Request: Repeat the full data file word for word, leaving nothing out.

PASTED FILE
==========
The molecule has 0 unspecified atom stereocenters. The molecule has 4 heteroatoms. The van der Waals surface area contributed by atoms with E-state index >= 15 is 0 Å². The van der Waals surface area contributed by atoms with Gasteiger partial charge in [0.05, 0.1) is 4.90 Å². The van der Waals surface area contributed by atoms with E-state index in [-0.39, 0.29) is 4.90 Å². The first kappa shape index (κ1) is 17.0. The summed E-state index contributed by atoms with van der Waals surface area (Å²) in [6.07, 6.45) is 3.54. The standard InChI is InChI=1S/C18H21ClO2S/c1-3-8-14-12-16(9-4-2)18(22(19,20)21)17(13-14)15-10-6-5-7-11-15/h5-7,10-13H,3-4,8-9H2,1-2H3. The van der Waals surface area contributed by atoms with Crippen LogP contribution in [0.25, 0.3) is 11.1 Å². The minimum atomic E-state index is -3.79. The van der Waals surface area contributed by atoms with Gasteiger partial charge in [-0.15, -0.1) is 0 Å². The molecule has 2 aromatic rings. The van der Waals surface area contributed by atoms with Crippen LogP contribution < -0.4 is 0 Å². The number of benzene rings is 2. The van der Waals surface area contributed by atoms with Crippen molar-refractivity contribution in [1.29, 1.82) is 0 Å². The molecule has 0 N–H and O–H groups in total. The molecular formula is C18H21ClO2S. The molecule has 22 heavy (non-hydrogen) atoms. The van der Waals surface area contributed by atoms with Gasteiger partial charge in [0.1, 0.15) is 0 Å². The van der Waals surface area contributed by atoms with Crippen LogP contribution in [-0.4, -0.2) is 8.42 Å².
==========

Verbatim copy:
The molecule has 0 unspecified atom stereocenters. The molecule has 4 heteroatoms. The van der Waals surface area contributed by atoms with E-state index >= 15 is 0 Å². The van der Waals surface area contributed by atoms with Gasteiger partial charge in [0.05, 0.1) is 4.90 Å². The van der Waals surface area contributed by atoms with E-state index in [-0.39, 0.29) is 4.90 Å². The first kappa shape index (κ1) is 17.0. The summed E-state index contributed by atoms with van der Waals surface area (Å²) in [6.07, 6.45) is 3.54. The standard InChI is InChI=1S/C18H21ClO2S/c1-3-8-14-12-16(9-4-2)18(22(19,20)21)17(13-14)15-10-6-5-7-11-15/h5-7,10-13H,3-4,8-9H2,1-2H3. The van der Waals surface area contributed by atoms with Crippen LogP contribution in [0.25, 0.3) is 11.1 Å². The minimum atomic E-state index is -3.79. The van der Waals surface area contributed by atoms with Gasteiger partial charge in [-0.15, -0.1) is 0 Å². The molecule has 2 aromatic rings. The van der Waals surface area contributed by atoms with Crippen LogP contribution < -0.4 is 0 Å². The number of benzene rings is 2. The van der Waals surface area contributed by atoms with Crippen molar-refractivity contribution in [1.29, 1.82) is 0 Å². The molecule has 0 N–H and O–H groups in total. The molecular formula is C18H21ClO2S. The molecule has 22 heavy (non-hydrogen) atoms. The van der Waals surface area contributed by atoms with Gasteiger partial charge in [0.1, 0.15) is 0 Å². The van der Waals surface area contributed by atoms with Crippen LogP contribution in [-0.4, -0.2) is 8.42 Å².